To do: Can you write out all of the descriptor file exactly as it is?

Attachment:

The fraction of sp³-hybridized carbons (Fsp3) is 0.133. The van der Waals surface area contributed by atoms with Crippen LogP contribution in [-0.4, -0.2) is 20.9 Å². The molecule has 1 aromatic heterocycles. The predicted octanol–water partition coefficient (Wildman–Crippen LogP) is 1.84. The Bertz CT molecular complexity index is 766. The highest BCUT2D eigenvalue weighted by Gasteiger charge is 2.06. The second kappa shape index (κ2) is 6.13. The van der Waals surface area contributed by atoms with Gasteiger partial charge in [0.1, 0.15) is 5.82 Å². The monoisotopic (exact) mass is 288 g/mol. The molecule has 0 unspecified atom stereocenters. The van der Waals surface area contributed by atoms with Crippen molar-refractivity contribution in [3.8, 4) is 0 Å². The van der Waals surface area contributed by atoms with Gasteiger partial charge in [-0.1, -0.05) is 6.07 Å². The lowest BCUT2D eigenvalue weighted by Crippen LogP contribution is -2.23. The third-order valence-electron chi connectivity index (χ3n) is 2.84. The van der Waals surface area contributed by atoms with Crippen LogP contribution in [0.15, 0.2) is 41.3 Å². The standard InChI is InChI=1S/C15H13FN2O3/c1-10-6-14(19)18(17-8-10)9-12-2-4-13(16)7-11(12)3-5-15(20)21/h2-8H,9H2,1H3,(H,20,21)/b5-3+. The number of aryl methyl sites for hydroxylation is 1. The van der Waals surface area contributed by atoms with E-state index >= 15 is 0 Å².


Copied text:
The fraction of sp³-hybridized carbons (Fsp3) is 0.133. The van der Waals surface area contributed by atoms with Crippen LogP contribution in [-0.4, -0.2) is 20.9 Å². The molecule has 1 aromatic heterocycles. The predicted octanol–water partition coefficient (Wildman–Crippen LogP) is 1.84. The Bertz CT molecular complexity index is 766. The highest BCUT2D eigenvalue weighted by Gasteiger charge is 2.06. The second kappa shape index (κ2) is 6.13. The van der Waals surface area contributed by atoms with Gasteiger partial charge in [0.1, 0.15) is 5.82 Å². The monoisotopic (exact) mass is 288 g/mol. The molecule has 0 unspecified atom stereocenters. The van der Waals surface area contributed by atoms with Crippen molar-refractivity contribution in [3.8, 4) is 0 Å². The van der Waals surface area contributed by atoms with Gasteiger partial charge in [-0.1, -0.05) is 6.07 Å². The lowest BCUT2D eigenvalue weighted by Crippen LogP contribution is -2.23. The third-order valence-electron chi connectivity index (χ3n) is 2.84. The van der Waals surface area contributed by atoms with Crippen LogP contribution in [0.15, 0.2) is 41.3 Å². The standard InChI is InChI=1S/C15H13FN2O3/c1-10-6-14(19)18(17-8-10)9-12-2-4-13(16)7-11(12)3-5-15(20)21/h2-8H,9H2,1H3,(H,20,21)/b5-3+. The number of aryl methyl sites for hydroxylation is 1. The van der Waals surface area contributed by atoms with E-state index >= 15 is 0 Å².